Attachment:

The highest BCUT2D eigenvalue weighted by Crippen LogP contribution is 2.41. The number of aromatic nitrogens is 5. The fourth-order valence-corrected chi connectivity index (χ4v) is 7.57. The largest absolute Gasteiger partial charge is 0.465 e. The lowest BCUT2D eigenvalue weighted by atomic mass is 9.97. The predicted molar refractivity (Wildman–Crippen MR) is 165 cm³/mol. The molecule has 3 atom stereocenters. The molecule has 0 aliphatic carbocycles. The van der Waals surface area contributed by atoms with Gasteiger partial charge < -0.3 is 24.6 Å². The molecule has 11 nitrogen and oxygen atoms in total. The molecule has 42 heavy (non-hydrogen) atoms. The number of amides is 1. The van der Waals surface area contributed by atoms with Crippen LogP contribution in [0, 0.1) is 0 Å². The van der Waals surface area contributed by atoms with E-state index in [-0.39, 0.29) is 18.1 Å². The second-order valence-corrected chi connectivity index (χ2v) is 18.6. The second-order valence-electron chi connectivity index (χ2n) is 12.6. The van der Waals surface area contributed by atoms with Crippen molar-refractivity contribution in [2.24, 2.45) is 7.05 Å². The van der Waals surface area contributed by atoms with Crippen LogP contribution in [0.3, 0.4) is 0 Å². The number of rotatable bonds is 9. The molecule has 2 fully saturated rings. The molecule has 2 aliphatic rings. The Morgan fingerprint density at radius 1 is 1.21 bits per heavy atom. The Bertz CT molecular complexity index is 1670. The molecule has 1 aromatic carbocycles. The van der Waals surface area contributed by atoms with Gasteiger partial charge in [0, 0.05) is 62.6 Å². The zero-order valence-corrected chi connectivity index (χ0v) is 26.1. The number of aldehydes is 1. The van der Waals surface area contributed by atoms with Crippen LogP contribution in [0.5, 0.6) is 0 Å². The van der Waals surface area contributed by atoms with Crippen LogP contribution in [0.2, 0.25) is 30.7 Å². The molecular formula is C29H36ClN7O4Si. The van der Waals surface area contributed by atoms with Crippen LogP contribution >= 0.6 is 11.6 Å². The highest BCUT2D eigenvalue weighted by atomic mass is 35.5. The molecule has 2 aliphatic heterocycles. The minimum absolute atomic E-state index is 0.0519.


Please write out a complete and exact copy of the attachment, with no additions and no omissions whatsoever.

The highest BCUT2D eigenvalue weighted by Crippen LogP contribution is 2.41. The number of aromatic nitrogens is 5. The fourth-order valence-corrected chi connectivity index (χ4v) is 7.57. The largest absolute Gasteiger partial charge is 0.465 e. The lowest BCUT2D eigenvalue weighted by atomic mass is 9.97. The predicted molar refractivity (Wildman–Crippen MR) is 165 cm³/mol. The molecule has 3 atom stereocenters. The molecule has 0 aliphatic carbocycles. The van der Waals surface area contributed by atoms with Gasteiger partial charge < -0.3 is 24.6 Å². The molecule has 11 nitrogen and oxygen atoms in total. The molecule has 42 heavy (non-hydrogen) atoms. The number of amides is 1. The van der Waals surface area contributed by atoms with Crippen LogP contribution in [0, 0.1) is 0 Å². The van der Waals surface area contributed by atoms with E-state index in [-0.39, 0.29) is 18.1 Å². The second-order valence-corrected chi connectivity index (χ2v) is 18.6. The second-order valence-electron chi connectivity index (χ2n) is 12.6. The van der Waals surface area contributed by atoms with Crippen molar-refractivity contribution in [2.24, 2.45) is 7.05 Å². The van der Waals surface area contributed by atoms with Crippen LogP contribution in [0.3, 0.4) is 0 Å². The number of rotatable bonds is 9. The molecule has 2 fully saturated rings. The molecule has 2 aliphatic rings. The Morgan fingerprint density at radius 1 is 1.21 bits per heavy atom. The Bertz CT molecular complexity index is 1670. The molecule has 1 aromatic carbocycles. The van der Waals surface area contributed by atoms with Gasteiger partial charge in [0, 0.05) is 62.6 Å². The zero-order valence-corrected chi connectivity index (χ0v) is 26.1. The number of aldehydes is 1. The van der Waals surface area contributed by atoms with Crippen LogP contribution in [0.5, 0.6) is 0 Å². The van der Waals surface area contributed by atoms with Crippen LogP contribution in [0.2, 0.25) is 30.7 Å². The molecular formula is C29H36ClN7O4Si. The van der Waals surface area contributed by atoms with Crippen LogP contribution >= 0.6 is 11.6 Å². The highest BCUT2D eigenvalue weighted by atomic mass is 35.5. The molecule has 2 aliphatic heterocycles. The minimum absolute atomic E-state index is 0.0519.